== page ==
When a believer loses his faith and becomes a nonbeliever, one of the first questions he must ask himself is: “What is my moral code?”
For some newly deconverted atheists, the question never arises. They just continue to follow the same system most people do: be kind and generous, try not to hurt people, etc. Perhaps they are more accepting of gays and less judgmental of people, but otherwise their moral code remains the same.
I didn’t feel that way. As a Christian, my entire ethical system was bound up in what I thought God had said was good. If God didn’t exist, that meant I had no idea what was right and wrong.
I had already spent 21 years following a false ethical system. Perhaps I had even made a net negative impact on the world because of it! Had I made the world a worse place because I’d been following a false ethical system, or had I gotten lucky and not caused too much harm?
In any case, I quickly felt the urgency of finding the correct ethical theory if there was one. I didn’t want to die leaving the world a worse place than if I’d never been born, just because I was unlucky enough to be raised in a barbaric ancient super-cult! I had to find an ethical theory that corresponded to what existed in the real universe, and fast.
How do we know what is good?
I immediately ran into a big problem. Moral values don’t seem to be measurable or discoverable the same way physical facts are. Every theory I came across merely asserted that certain things had intrinsic moral value: happiness, pleasure, complexity, a particular list of virtues, a particular list of duties, living organisms, whatever. But philosophers never explained how they knew that their pet moral system had true moral value. Did they have some kind of advanced “moral radiation detector” they used to measure morality? Had they frozen certain actions in time, cracked them open, and found something called “moral value” inside? I was deeply confused by their arguments.
Actually, the most common test of an ethical theory seemed to be: Does this ethical theory give answers that fit with our moral intuitions?
Moral philosophers seemed to spend most of their time showing how other theories led to absurd results – for example, that Preference Satisfaction Utilitarianism would require that an angry mob kill an innocent man if that satisfied the preferences of the mob. Then they’d argue that their own theory led to results that were more palatable.
The wrong test
That struck me as a bizarre test for an ethical theory. It would be like lining up scientific theories about cosmology or genetics or neuroscience and asking the public: “Which theory fits best with your feelings on the matter?”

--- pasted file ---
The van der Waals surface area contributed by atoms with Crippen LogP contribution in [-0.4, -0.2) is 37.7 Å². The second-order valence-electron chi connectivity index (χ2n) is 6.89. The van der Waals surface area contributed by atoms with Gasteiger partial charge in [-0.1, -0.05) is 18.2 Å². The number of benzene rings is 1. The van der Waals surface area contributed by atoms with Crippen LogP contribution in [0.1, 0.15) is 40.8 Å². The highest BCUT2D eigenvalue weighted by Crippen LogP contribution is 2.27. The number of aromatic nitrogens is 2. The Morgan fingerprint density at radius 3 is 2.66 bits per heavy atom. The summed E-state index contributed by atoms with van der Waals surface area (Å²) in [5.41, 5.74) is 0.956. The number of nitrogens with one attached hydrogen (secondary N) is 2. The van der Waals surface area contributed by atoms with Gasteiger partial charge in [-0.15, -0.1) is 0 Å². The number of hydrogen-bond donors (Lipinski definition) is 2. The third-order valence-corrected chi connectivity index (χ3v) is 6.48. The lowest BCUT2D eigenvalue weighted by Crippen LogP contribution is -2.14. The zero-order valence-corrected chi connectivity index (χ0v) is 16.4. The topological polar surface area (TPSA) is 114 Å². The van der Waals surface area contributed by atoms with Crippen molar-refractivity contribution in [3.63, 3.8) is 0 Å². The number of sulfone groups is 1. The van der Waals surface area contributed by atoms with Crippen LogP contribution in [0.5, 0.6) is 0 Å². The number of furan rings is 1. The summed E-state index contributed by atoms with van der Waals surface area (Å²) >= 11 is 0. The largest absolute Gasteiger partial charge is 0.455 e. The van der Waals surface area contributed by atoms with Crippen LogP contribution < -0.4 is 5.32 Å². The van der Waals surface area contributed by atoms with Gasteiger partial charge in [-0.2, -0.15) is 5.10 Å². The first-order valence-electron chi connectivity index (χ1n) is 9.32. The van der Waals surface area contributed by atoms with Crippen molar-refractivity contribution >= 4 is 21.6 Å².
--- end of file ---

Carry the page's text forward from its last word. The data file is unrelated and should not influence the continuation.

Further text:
What a strange way to go after the truth about morality!
The defenders of this approach seemed to assume that humans had evolved a sixth sense (“the conscience”) to detect moral values out there in the universe, and that this sense could be trusted.
But I could see no reason to think humans had evolved morality-detectors, and even if we had, I saw no reason to think this sense could be trusted.
Let’s say we have evolved a “sixth sense” that can directly detect moral values. Can it be trusted? I think not.
First, because different people’s consciences give wildly different answers to moral questions. Even rape, killing, and incest are morally permitted (or encouraged, in some circumstances) in a many societies.
Second, because the “collective answer” given by humanity’s consciences to common moral questions has changed so rapidly throughout history. A few centuries ago most consciences agreed that sexism and racism were morally good. A few centuries further back, and slaughtering your neighbors for their land was considered good, especially if God said so. A few centuries from now we should also expect worldwise morality to be much different. Have moral values in the universe been changing, or are our consciences going haywire?
If morality-detectors exist, they don’t seem reliable at all.
But I don’t think there are any good reasons to think we have evolved morality-detectors in the first place. We certainly haven’t found them in the brain. There isn’t a clear adaptive advantage to being able to detect moral values. Sure, we have evolved to feel that certain things are good or bad, but let us not mistake that feeling for a mental faculty that accurately detects “intrinsic moral value.”
How to test ethical theories
It is a simple consequence of the fact that we have not evolved reliable morality detectors that we must choose an ethical theory just as we would a scientific theory: based not on our feelings, but on what we actually find out there in the universe, and what conforms to logic.
Those are the correct tests for an ethical theory.
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